Nicola and Steven Brewer are proud parents, but only because they worked out how to play the IVF lottery. Once they realised, it affected choices about their life, including where they lived. The couple had planned to move from Wandsworth into the neighbouring south London borough of Lambeth, and then discovered that they would lose entitlement to unlimited fertility treatment.

Ten years ago, when they sought help, the couple were told by their health authority that they could have unlimited treatment under the NHS. The Brewers had 10 free IVF cycles at King's College Hospital. "We were incredibly lucky," said Nicola. "I have friends in the Midlands who can't get their treatment funded at all."

But Mrs Brewer, a 35-year-old freelance bookkeeper, and Mr Brewer, 36, a computer programmer, did not conceive, and went to Lister Hospital in Chelsea. After one cycle which cost just under pounds 2,000 she became pregnant. Zackary was born last July.

"At the Lister they used a slightly different cycle and it worked but we were treated very well by Wandsworth," she said. "Now I am not sure we would even qualify. We don't smoke, we're the right age, but I don't know about my husband's body mass! It's a good idea to make the criteria the same nationwide, but to dictate to people like this about how they live their lives is grossly unfair. It is like taking someone's baby away from them in the hospital and saying "You are too fat to take it home."

Michelle and Kevin Hutchinson paid pounds 15,000 to have baby Courtney, just because they live in Leicestershire. Mrs Hutchinson was 19 when the couple were married in 1993, but she was already desperate to have children. Mr Hutchinson already had two children by a previous marriage, but had had a vasectomy. A reversal operation was only partly successful.

After a year of unsuccessfully trying to conceive, they approached their GP in Melton Mowbray. Although both were healthy they could not have NHS- funded treatment, simply because of where they lived. Leicestershire Health Authority does not pay for any fertility treatment although it is now considering some changes to this policy. Had the couple lived in neighbouring Nottinghamshire they might have been eligible.

They opted for treatment at Care in Park Hospital, Nottingham, a private clinic, where after six years and four treatments Mrs Hutchinson became pregnant.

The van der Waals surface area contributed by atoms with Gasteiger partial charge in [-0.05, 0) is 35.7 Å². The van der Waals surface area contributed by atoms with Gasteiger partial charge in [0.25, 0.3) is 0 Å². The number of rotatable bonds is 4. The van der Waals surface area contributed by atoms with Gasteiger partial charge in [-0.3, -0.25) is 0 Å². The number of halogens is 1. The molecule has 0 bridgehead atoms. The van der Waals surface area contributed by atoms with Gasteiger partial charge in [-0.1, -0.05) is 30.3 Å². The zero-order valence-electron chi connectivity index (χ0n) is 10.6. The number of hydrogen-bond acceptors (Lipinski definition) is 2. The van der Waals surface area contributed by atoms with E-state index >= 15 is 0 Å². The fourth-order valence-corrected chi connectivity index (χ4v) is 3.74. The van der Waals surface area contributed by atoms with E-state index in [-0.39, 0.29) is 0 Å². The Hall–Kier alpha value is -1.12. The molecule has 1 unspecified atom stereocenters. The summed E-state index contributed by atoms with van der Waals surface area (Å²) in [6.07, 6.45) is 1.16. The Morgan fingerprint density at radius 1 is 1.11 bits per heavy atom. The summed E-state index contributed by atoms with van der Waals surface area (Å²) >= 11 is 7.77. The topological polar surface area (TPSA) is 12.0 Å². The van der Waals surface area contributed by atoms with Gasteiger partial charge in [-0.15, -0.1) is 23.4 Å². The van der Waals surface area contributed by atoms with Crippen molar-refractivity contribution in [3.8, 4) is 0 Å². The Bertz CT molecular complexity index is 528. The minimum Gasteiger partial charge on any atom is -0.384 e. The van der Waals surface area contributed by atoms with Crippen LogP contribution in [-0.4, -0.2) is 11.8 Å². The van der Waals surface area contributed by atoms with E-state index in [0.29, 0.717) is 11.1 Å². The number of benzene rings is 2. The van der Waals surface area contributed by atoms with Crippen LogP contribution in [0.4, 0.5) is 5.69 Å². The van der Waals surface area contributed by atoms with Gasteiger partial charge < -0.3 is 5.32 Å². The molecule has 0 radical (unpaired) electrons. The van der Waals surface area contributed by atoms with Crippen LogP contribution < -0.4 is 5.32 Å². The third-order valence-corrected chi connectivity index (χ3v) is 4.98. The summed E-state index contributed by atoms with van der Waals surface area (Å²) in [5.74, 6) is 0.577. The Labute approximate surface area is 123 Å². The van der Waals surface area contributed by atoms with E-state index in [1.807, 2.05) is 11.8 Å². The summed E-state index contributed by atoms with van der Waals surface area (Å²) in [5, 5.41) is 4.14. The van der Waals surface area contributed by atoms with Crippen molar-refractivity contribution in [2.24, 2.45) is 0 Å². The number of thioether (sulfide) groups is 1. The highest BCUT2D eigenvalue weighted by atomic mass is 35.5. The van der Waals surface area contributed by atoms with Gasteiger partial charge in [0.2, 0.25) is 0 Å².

The couple now would almost certainly fall outside the new proposed criteria for eligibility for NHS funding. "I think it's downright cruel," Mrs Hutchinson, a hairdresser, said. "I am a size 16 which might rule me out. Fancy someone who really wants a baby being told they can't because they have to lose weight. My husband is 42 but men can father children at any age. He smokes but he doesn't smoke in the house."

Phil and Kathie Taylor are both 40 and would now not qualify for NHS- funded fertility treatment. They had their twin daughters, Alexandra and Elizabeth, in December 1996 after trying both private and NHS treatment. When they first inquired about seeing a specialist, they found that there was a year-long waiting list just for a consultation on the NHS. After paying privately to see a doctor they inquired about NHS treatment. As they were under 40, they found they were eligible in the health authority area - Liverpool - but faced a three-year wait.

"We went on the waiting list but the pressure got too much," Mr Taylor said. "We reluctantly decided to pay the pounds 2,500 to receive IVF privately but it didn't work. We were devastated."

That was in 1992. Then it was back to the NHS. After 18 months they had their second session of IVF at Liverpool Women's Hospital. After that failed they waited a further six months for more treatment. Then they were suddenly told they would not be entitled to any more NHS-funded treatment.

"I was furious," Mr Taylor said. "They simply changed their funding arrangements from three to two cycles and told us bye bye. I wrote a lot of letters and they finally relented." After the third NHS-funded treatment, their fourth in total, Mrs Taylor became pregnant with the twins. Now the couple would not qualify under Liverpool's criteria because the authority has an upper age limit of 38. They dislike the suggested new national criteria. Mr Taylor said: "It's absurd. Where there is a clinical reason for denying funding for treatment, then I can understand that. But to base it on age or lifestyle is outrageous."